Tax levy drops under adopted Schenectady school budget
Drop in property value means tax rates would rise
SCHENECTADY After closing a middle school, changing every school’s hours and reducing the availability of electives at the high school, the Schenectady City School District Board of Education unanimously adopted its 2012-13 budget Wednesday.
The $156 million budget includes a tax levy slightly smaller than this year, but because property assessments have gone down, taxes will likely go up. The amount has not yet been calculated, as assessment challenges continue to change the city’s total value.
Board members struggled to cut enough expenses to meet the state’s new tax cap, which was made harder when the drop in assessments meant the tax levy could not go up at all.
The board approved closing Oneida Middle School, moving students to many other schools, over the complaints of some parents.
Other savings came from starting elementary schools an hour earlier and secondary schools later. That has complicated some parents’ child care plans because older children won’t be able to walk younger siblings home.
The high school is changing significantly, starting later except for students who want to take electives at 7:30 a.m. That means fewer students will take electives — and the schedule is far less flexible, so fewer electives are available to each student.
But, board members said, it’s better than cutting art, music, athletics and other “extras.”
“This budget represented a tremendous amount of creativity, as opposed to just whacking,” board member Andrew Chestnut said.
Member Diane Herrmann told outgoing interim Superintendent John Yagielski that his proposals were better than she’d expected.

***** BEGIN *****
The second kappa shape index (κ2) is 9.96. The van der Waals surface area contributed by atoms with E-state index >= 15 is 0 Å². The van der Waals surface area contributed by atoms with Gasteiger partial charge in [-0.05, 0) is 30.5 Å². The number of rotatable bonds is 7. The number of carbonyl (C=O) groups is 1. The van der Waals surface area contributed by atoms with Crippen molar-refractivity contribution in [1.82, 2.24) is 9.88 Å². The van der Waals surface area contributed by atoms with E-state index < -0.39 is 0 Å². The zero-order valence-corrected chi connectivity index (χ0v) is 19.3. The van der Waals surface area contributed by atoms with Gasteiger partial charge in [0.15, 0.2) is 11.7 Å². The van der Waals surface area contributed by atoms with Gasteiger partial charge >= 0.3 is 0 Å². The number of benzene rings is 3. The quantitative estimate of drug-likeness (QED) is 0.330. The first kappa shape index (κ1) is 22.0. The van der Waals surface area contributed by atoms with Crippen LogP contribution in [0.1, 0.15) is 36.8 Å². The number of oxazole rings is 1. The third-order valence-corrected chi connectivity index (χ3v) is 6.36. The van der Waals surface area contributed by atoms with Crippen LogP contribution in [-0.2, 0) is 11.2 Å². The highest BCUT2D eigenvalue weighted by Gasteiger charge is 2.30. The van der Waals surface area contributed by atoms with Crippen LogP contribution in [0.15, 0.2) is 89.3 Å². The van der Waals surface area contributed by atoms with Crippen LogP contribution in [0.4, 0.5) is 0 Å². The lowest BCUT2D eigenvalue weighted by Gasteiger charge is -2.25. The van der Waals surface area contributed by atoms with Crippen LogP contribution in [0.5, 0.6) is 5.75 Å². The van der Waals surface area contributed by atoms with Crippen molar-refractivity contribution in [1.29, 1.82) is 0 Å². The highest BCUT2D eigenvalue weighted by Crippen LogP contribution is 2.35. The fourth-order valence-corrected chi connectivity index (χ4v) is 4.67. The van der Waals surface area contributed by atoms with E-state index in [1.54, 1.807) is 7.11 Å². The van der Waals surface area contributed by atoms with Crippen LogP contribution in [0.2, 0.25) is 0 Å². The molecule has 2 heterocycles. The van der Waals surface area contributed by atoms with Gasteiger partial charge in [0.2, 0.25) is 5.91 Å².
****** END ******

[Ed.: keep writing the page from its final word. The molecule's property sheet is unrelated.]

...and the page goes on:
“I think this budget, though I’m not happy with it and I don’t want to cut any programs, it’s nothing short of a miracle you were able to find this much money without increasing class sizes or any of the other terrible things.”
Still, closing schools and changing schedules were done for the wrong reasons, member Gary Farkas said.
“We’re making decisions on financial reasons, not educational reasons,” he said.
Member Cheryl Nechamen added that parents should complain to their state legislators. The state considers school boards “just self-serving,” she said, and thus won’t listen to their appeals for more aid, fewer requirements or relief from the tax cap.
At the meeting, Yagielski also dispelled a rumor that the budget would reduce middle-school music and art classes.
He speculated that teachers heard he was trying to find ways to add foreign language in seventh grade. Students must take two years of foreign language to pass ninth grade, but students who need extra help in seventh grade don’t have space in their schedule for language. That puts them behind on graduation requirements before even entering high school, while other students finish their language requirement in middle school.
One possibility considered was to cut back to state minimums in arts and music, Yagielski said. But that wasn’t enough to make room for language, so the plan was dropped for now.
Several art and music teachers came to Wednesday’s meeting to discuss the rumor and were relieved to hear that no changes are planned for next year.